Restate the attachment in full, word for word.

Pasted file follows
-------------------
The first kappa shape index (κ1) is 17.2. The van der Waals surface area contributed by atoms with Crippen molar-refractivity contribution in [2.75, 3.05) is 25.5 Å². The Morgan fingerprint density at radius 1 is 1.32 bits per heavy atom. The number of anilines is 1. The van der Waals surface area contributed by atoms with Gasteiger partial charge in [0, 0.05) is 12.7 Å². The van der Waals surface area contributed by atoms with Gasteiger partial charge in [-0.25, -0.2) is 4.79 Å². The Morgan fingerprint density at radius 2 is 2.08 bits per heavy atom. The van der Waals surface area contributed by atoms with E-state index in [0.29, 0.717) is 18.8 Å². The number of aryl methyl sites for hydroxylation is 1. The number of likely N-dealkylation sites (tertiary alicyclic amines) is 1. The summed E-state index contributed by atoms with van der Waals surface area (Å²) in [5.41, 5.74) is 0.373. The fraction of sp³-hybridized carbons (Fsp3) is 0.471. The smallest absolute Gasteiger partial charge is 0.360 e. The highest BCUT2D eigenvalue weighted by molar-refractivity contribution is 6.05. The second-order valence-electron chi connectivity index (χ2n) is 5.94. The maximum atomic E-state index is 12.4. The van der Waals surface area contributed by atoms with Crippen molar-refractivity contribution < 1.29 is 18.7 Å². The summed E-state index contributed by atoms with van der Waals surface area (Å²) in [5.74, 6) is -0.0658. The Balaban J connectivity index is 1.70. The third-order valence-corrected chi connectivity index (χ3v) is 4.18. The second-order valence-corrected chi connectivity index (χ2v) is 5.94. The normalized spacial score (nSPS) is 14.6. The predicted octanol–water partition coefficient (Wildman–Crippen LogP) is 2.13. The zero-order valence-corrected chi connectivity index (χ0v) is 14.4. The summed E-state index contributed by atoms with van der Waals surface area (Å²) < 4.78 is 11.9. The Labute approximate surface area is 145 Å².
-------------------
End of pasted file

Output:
The first kappa shape index (κ1) is 17.2. The van der Waals surface area contributed by atoms with Crippen molar-refractivity contribution in [2.75, 3.05) is 25.5 Å². The Morgan fingerprint density at radius 1 is 1.32 bits per heavy atom. The number of anilines is 1. The van der Waals surface area contributed by atoms with Gasteiger partial charge in [0, 0.05) is 12.7 Å². The van der Waals surface area contributed by atoms with Gasteiger partial charge in [-0.25, -0.2) is 4.79 Å². The Morgan fingerprint density at radius 2 is 2.08 bits per heavy atom. The van der Waals surface area contributed by atoms with E-state index in [0.29, 0.717) is 18.8 Å². The number of aryl methyl sites for hydroxylation is 1. The number of likely N-dealkylation sites (tertiary alicyclic amines) is 1. The summed E-state index contributed by atoms with van der Waals surface area (Å²) in [5.41, 5.74) is 0.373. The fraction of sp³-hybridized carbons (Fsp3) is 0.471. The smallest absolute Gasteiger partial charge is 0.360 e. The highest BCUT2D eigenvalue weighted by molar-refractivity contribution is 6.05. The second-order valence-electron chi connectivity index (χ2n) is 5.94. The maximum atomic E-state index is 12.4. The van der Waals surface area contributed by atoms with Crippen molar-refractivity contribution < 1.29 is 18.7 Å². The summed E-state index contributed by atoms with van der Waals surface area (Å²) in [5.74, 6) is -0.0658. The Balaban J connectivity index is 1.70. The third-order valence-corrected chi connectivity index (χ3v) is 4.18. The second-order valence-corrected chi connectivity index (χ2v) is 5.94. The normalized spacial score (nSPS) is 14.6. The predicted octanol–water partition coefficient (Wildman–Crippen LogP) is 2.13. The zero-order valence-corrected chi connectivity index (χ0v) is 14.4. The summed E-state index contributed by atoms with van der Waals surface area (Å²) < 4.78 is 11.9. The Labute approximate surface area is 145 Å².